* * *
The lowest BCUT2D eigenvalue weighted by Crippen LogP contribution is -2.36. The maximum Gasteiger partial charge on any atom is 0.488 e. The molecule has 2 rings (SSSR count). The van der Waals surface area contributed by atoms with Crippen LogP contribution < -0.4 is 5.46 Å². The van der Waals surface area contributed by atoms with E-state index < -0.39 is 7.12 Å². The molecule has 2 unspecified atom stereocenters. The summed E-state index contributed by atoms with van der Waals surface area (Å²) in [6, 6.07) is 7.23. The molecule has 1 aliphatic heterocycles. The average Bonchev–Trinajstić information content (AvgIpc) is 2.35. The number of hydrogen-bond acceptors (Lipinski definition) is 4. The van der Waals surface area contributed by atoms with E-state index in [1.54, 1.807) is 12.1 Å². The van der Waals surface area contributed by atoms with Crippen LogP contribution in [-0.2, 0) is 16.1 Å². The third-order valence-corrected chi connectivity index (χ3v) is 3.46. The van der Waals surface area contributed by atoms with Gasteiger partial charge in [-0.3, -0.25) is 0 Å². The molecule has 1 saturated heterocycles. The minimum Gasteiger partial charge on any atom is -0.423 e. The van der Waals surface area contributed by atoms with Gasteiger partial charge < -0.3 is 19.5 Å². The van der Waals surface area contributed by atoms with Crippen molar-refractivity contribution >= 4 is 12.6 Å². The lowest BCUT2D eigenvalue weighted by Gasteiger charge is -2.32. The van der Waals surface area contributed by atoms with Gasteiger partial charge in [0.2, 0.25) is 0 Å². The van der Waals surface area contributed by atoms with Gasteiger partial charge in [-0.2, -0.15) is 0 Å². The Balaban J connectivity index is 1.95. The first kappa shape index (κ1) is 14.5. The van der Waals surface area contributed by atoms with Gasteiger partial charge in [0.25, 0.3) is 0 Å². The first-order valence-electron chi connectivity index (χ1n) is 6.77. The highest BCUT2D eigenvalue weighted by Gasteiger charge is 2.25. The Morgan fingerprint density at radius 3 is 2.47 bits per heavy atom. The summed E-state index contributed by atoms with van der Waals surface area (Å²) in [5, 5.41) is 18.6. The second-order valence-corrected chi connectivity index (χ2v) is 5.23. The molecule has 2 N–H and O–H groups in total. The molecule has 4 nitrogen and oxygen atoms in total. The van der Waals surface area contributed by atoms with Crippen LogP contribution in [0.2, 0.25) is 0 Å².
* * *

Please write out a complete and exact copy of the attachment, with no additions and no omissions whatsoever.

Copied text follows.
The lowest BCUT2D eigenvalue weighted by Crippen LogP contribution is -2.36. The maximum Gasteiger partial charge on any atom is 0.488 e. The molecule has 2 rings (SSSR count). The van der Waals surface area contributed by atoms with Crippen LogP contribution < -0.4 is 5.46 Å². The van der Waals surface area contributed by atoms with E-state index < -0.39 is 7.12 Å². The molecule has 2 unspecified atom stereocenters. The summed E-state index contributed by atoms with van der Waals surface area (Å²) in [6, 6.07) is 7.23. The molecule has 1 aliphatic heterocycles. The average Bonchev–Trinajstić information content (AvgIpc) is 2.35. The number of hydrogen-bond acceptors (Lipinski definition) is 4. The van der Waals surface area contributed by atoms with E-state index in [1.54, 1.807) is 12.1 Å². The van der Waals surface area contributed by atoms with Crippen LogP contribution in [-0.2, 0) is 16.1 Å². The third-order valence-corrected chi connectivity index (χ3v) is 3.46. The van der Waals surface area contributed by atoms with Gasteiger partial charge in [-0.3, -0.25) is 0 Å². The molecule has 1 saturated heterocycles. The minimum Gasteiger partial charge on any atom is -0.423 e. The van der Waals surface area contributed by atoms with Gasteiger partial charge < -0.3 is 19.5 Å². The van der Waals surface area contributed by atoms with Crippen molar-refractivity contribution >= 4 is 12.6 Å². The lowest BCUT2D eigenvalue weighted by Gasteiger charge is -2.32. The van der Waals surface area contributed by atoms with Gasteiger partial charge in [0.2, 0.25) is 0 Å². The van der Waals surface area contributed by atoms with Gasteiger partial charge in [-0.2, -0.15) is 0 Å². The Balaban J connectivity index is 1.95. The first kappa shape index (κ1) is 14.5. The van der Waals surface area contributed by atoms with Gasteiger partial charge in [0.25, 0.3) is 0 Å². The first-order valence-electron chi connectivity index (χ1n) is 6.77. The highest BCUT2D eigenvalue weighted by Gasteiger charge is 2.25. The Morgan fingerprint density at radius 3 is 2.47 bits per heavy atom. The summed E-state index contributed by atoms with van der Waals surface area (Å²) in [5, 5.41) is 18.6. The second-order valence-corrected chi connectivity index (χ2v) is 5.23. The molecule has 2 N–H and O–H groups in total. The molecule has 4 nitrogen and oxygen atoms in total. The van der Waals surface area contributed by atoms with Crippen LogP contribution in [0.2, 0.25) is 0 Å².